Platinum Distillers wants Ruiru factory re-opened
Platinum Distillers was closed last month due to an alleged plot to evade payment of up to Sh14 million in taxes.
A police officer at Platinum Distillers Limited factory in Ruiru during a sting operation on February 24. PHOTO | DENNIS ONSONGO | NMG
A Ruiru-based alcoholic drinks manufacturer has moved to court seeking to have its premises reopened. The authorities closed down the Platinum Distillers Limited factory during a sting operation under Inspector-General of Police Joseph Boinnet and Director of Criminal Investigations Geoffrey Kinoti last month.The closure was due to an alleged plot to evade payment of up to Sh14 million in taxes.Through lawyer Chris Kabugu, Platinum said its directors and workers had been denied access to their premises after the Kenya Revenue Authority (KRA) officers placed customs seals on the outer doors, putting the factory under 24-hour watch.Mr Kabugu told Justice Weldon Korir that the closure has harmful consequences on his client’s business.Platinum said the KRA officials raided the premises on February 23 without any lawful cause, seized documents, locked the factory and placed custom seals at the premises, “thereby denying employees entry”.Platinum said it is a licensed importer of ethanol and pays its tax promptly.“KRA officers had no power to raid, seize documents and taxpayers possessions without a court warrant,” said Mr Kabugu.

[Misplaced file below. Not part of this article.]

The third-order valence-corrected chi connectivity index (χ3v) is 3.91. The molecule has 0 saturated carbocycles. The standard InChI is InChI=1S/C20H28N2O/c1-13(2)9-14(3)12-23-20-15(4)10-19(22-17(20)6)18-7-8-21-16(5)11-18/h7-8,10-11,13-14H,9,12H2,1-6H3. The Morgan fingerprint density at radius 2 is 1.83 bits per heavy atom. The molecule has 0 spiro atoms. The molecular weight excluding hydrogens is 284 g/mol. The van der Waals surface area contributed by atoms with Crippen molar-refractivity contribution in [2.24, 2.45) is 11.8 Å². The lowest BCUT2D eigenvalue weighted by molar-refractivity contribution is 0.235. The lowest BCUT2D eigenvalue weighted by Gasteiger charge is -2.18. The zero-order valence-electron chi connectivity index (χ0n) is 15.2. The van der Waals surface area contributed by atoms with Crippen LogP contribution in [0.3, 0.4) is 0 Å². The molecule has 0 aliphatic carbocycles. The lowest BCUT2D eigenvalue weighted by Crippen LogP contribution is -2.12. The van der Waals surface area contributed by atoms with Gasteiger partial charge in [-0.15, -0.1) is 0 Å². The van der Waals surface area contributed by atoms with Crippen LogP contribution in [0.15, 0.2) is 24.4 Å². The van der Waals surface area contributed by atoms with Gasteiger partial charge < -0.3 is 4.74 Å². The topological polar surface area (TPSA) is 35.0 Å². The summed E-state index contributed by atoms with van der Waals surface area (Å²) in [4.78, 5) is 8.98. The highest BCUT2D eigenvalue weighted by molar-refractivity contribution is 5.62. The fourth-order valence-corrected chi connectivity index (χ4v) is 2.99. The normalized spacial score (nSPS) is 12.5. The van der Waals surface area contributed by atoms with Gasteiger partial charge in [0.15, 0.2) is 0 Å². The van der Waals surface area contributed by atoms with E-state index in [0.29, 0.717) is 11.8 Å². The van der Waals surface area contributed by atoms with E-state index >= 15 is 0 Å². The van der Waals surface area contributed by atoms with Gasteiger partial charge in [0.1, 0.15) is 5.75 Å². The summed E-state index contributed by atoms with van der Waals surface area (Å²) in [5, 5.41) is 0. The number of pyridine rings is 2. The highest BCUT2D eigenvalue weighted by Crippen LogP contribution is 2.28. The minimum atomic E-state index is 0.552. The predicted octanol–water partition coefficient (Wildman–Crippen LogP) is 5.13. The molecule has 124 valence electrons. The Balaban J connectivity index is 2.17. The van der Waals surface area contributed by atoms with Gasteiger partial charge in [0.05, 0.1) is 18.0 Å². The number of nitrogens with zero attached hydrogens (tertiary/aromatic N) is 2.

The judge heard that the KRA actions were “manifestly unlawful and premised on an error in law”.The directors said their rights to do business and own property had been violated.Mr Kabugu said the KRA officers acted on misinformation that the ethanol transported by two lorries belonged to Platinum but its owner is another company they share premises with.“The livelihoods of hundreds of workers have been affected as the KRA officials even closed premises adjacent to Platinum,” he told the judge. But the taxman defended its actions, saying the petitioners were guilty of tax evasion.The KRA said Multiplan Packaging Limited, which imported the impounded ethanol even though it is not a licensed importer, and Platinum co-own the closed premises.The taxman sought 30 days to complete investigations into the importation of the ethanol.The KRA said Platinum violated Section 157 (1) (A) of the East African Community Customs Management Act, 2004.Under the Act, the taxman may lock any premises it suspects to store uncustomed goods.“The KRA officers acted within their mandate to lock the premises where ethanol used to manufacture alcohol beverages is stored,” the taxman’s lawyer told the court.The judge also heard that the investigations would establish whether or not the alcohol manufactured using the uncustomed ethanol is hazardous to health.Justice Korir will rule on the re-opening of the premises on Thursday.